Martijn: "Certain support functions will be transferred, or partially transferred, to SIDN. Things like HRM, administration, purchasing and legal. SIDN has specialists in those fields. After that, we'll be looking at ways of generating more synergy, in areas such as expertise and sales. Otherwise, it's business as usual. We will continue working as hard as we can to ensure that we are ready for all the developments taking place in the field of identification and authorisation. We aren't leaving our base in Rotterdam and we'll still be a separate business with our own clients. Not to mention our own organisational model. Because Connectis is a 'holacratic' organisation: we don't have managers, and everyone is free to do their job their own way. If we had sold out to a corporate, we probably couldn't have carried on that way."
Roelof: "SIDN also has self-managing teams now. Holacracy takes that principle to another level. And it clearly works for Connectis. So I think there are things we can learn from them."
Martijn: "For me personally, a great deal is going to change. I'm going to be focusing on technology and innovation, and letting go of my commercial responsibilities. We are currently looking for a new commercial leader who can keep Connectis on its present upward trajectory."
What was the response to the takeover?
Martijn: "People here at Connectis were very positive about it. Everyone understands why we can't remain independent. When the deal was announced, we got everyone together and looked back at the last ten years. It was quite emotional. We received various congratulatory messages from clients, but a few of them had questions as well. Would their account manager be changing… could they depend on the existing services continuing… that sort of thing. It wasn't hard to reassure them, though. We've also had some enthusiastic feedback from the political community. Connectis isn't a government entity, but its shareholders are now non-profit organisations. That's a big advantage in the context of the debate about the relationship between the state and private enterprise that is currently ongoing in parliament."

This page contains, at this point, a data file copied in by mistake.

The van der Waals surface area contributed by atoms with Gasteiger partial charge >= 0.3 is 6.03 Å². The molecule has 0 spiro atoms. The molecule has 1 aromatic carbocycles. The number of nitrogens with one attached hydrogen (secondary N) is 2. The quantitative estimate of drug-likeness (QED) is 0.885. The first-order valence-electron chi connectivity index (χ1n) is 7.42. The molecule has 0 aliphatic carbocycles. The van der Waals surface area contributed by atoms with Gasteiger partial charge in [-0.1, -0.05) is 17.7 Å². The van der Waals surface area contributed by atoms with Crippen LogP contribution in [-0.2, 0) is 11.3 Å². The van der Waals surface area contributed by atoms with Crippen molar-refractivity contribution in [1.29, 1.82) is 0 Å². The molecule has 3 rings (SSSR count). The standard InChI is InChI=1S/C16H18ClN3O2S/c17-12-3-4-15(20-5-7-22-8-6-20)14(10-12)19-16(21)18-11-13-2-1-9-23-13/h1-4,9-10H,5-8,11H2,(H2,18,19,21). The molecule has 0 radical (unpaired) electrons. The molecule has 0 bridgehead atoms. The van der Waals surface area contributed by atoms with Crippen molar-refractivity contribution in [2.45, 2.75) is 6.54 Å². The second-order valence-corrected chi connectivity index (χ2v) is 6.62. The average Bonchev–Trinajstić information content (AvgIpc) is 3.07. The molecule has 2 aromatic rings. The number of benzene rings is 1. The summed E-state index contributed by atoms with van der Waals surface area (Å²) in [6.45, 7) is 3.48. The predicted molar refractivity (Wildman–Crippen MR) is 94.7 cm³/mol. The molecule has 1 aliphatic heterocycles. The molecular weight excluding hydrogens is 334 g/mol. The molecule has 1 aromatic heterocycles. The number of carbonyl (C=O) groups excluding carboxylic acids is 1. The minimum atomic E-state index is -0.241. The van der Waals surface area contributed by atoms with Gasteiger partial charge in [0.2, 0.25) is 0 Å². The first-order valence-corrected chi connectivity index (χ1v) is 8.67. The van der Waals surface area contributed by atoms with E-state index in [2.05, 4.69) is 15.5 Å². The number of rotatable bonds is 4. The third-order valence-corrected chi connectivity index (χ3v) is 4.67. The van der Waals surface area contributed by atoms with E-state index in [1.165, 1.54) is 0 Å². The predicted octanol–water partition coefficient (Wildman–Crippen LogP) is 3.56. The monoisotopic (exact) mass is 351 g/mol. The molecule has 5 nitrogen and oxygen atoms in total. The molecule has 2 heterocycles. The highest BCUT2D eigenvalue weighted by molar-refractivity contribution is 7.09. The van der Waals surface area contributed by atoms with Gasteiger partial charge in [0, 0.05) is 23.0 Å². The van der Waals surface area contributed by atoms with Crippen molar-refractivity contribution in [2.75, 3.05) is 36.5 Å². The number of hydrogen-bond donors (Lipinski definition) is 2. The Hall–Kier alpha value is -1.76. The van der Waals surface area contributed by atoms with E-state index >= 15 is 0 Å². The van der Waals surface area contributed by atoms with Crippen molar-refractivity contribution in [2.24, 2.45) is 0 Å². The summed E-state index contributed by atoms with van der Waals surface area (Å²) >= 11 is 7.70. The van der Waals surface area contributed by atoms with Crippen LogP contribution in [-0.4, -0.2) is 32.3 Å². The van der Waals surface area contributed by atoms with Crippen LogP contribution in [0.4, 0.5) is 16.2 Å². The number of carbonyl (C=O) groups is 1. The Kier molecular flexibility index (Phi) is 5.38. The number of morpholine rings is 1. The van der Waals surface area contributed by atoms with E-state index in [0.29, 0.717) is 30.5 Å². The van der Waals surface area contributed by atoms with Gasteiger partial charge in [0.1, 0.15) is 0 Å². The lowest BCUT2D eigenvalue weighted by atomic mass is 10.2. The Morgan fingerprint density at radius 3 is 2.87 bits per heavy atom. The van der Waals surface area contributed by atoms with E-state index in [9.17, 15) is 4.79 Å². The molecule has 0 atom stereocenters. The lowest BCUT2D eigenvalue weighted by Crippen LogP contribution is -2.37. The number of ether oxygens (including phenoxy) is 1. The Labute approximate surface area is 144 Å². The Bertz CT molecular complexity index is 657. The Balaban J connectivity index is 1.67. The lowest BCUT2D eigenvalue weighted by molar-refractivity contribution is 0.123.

Roelof: "When I made the internal announcement, everyone was really upbeat. We also informed our biggest registrars on a personal level, and the people we spoke to saw it mainly in terms of opportunities. Of course people also asked about the implications for the stability of .nl and SIDN's risk exposure. But they were very satisfied with our answers."
Where do you expect to be five years from now?
Martijn: "I expect us to be a successful social enterprise making a substantial impact on the community. In five years, we'll have connected the Netherlands to the world in the field of online identification. And our technology will be providing people with enhanced privacy."
Roelof: "In terms of reliability, security, innovation and mass, .nl is already a great example to many other country-code domains. In five years' time, I believe that Connectis will have a similar status in the field of on-line identification and authorisation."
Supplier of secure log-in solutions
More than twelve million Dutch people use the Connectis infrastructure to log in with insurers, local governments and central government departments. Connectis has developed an innovative platform for secure log-ins, mobile authentication and interfacing with existing log-in systems, such as DigiD, eHerkenning, iDIN (Bank ID) and eIDAS. With eIDAS, users all across Europe can identify themselves securely on line.